Week 5: The Process of Developing Healthcare Policy

The World Health Organization (WHO) defines health policy as “the decisions, actions and plans that are undertaken to achieve specific health care goals within a society.” (www.who.int, 2015). The entire healthcare system and the politics that affect its public and private sectors all contribute to the development of healthcare policy. A model I found that could be viewed as universal to all policy development is the Nurse’s Role in Policy Development Model (Edelstein, Gallagher, Hansen Ebeling &Turner, 2010). This model depicts the five stages of the process as identification, assessment, policy development, planning and implementation, with each stage further explained for a general knowledge of what that stage entails. Another explanation of the process of making a bill into law is described by the National Association for the Education of Young Children (NAEYC) at their website with a detailed description of the process in its entirety.  The explanation of the process is used to outline what has happened so far with the ACA 40 hour work week definition which has two bills. Both pieces of legislature seek to amend the current policy which mandates employers to provide health care coverage to their full time employees currently at 30 hours per week and increase the full time employment definition to be 40 hours per week.

At the government level, a policy starts as a bill. A bill has to be sponsored by any member of congress and it is that member that introduces the bill initially with the designations of H.R. for House bills and S. for Senate bills (www.naeyc.org, n.d.). After introduction of the bill and designation as mentioned previously, the bill is sent to the appropriate committee with jurisdiction over the bills primary issue.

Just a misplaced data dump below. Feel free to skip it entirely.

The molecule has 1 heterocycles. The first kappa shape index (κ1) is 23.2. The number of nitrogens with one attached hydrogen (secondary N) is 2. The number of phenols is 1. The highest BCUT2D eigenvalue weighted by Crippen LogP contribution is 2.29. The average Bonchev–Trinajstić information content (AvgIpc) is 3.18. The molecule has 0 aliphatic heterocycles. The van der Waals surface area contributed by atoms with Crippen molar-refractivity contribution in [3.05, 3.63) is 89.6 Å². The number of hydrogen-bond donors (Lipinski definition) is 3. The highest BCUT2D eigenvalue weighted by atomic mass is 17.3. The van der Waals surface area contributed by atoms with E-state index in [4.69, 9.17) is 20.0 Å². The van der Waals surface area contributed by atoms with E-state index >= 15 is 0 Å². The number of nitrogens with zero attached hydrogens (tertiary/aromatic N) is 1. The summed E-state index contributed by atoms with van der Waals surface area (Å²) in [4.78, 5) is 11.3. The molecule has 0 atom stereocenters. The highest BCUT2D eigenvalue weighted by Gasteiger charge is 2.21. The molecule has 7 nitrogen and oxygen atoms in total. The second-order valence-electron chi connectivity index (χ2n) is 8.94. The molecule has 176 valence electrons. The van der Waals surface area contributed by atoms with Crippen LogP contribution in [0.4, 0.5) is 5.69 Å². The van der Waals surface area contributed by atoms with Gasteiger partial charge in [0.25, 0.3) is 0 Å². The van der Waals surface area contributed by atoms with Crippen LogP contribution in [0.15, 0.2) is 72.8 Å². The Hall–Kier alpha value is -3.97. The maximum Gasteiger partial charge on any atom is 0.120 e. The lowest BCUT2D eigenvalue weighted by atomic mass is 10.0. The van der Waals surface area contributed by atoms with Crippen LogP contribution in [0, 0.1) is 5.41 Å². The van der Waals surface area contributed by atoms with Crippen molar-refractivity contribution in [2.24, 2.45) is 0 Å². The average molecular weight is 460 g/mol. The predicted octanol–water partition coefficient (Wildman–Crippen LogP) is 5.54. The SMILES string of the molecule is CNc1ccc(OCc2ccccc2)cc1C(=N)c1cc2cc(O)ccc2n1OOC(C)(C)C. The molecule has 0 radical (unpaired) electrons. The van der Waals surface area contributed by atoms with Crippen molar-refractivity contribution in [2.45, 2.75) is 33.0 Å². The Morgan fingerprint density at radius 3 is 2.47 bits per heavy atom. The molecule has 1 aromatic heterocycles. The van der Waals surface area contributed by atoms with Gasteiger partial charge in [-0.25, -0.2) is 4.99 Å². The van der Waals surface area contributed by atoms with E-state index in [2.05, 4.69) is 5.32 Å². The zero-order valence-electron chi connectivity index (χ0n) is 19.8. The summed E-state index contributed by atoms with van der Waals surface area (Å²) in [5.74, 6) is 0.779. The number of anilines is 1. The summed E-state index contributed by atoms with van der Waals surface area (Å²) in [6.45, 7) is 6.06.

In the case of the ACA 40 hour definition of the work week, the original bill was H.R.2575 – Save American Workers Act of 2014 and was introduced in June 2013 by Rep. Young, Todd C (R-IN-9) and passed in April 2014 (www.congress.gov, 2014). The bill was read again in April 2014 and then place on the Senates Legislative Calendar. In the Senate it was introduced by Sen. Susan Collins (R-ME) as S.30 – Forty hours is Full Time Act of 2015 where it was read twice upon introduction and has been referred to the Committee on Finance (www.congress.gov, 2015).At this time there is no date for further action.

A report of the bill detailing the intent, legislative history, its impact on current laws and programs and the position of the majority of the members of the committee is written by the referral Committee Chairman’s staff which speaks to the premise of the policy and the repercussions of its passage. If it passes again it is referred to the other chamber who reviews it again before there is a conference on the bill and then it goes on for action by the President. If the President approves of it or does not take action for 10 days whiles congress is in session, it is signed by the President and becomes the law. If the President opposes, the President could veto it or if the president takes no action and Congress’ second session is in adjournment, the bill becomes a “pocket veto” and the legislation dies. If a bill is vetoed by the President, Congress could attempt to override the veto which would require a two-thirds roll call vote of the members who are present and this has to be in enough numbers to meet a quorum (www.naeyc.org, n.d.).

Regulatory mechanisms would include the Department of Labor, Department of Justice and organizational and governmental bodies that would generally oversee employment (such as human resources) and the details of health care insurance for employees.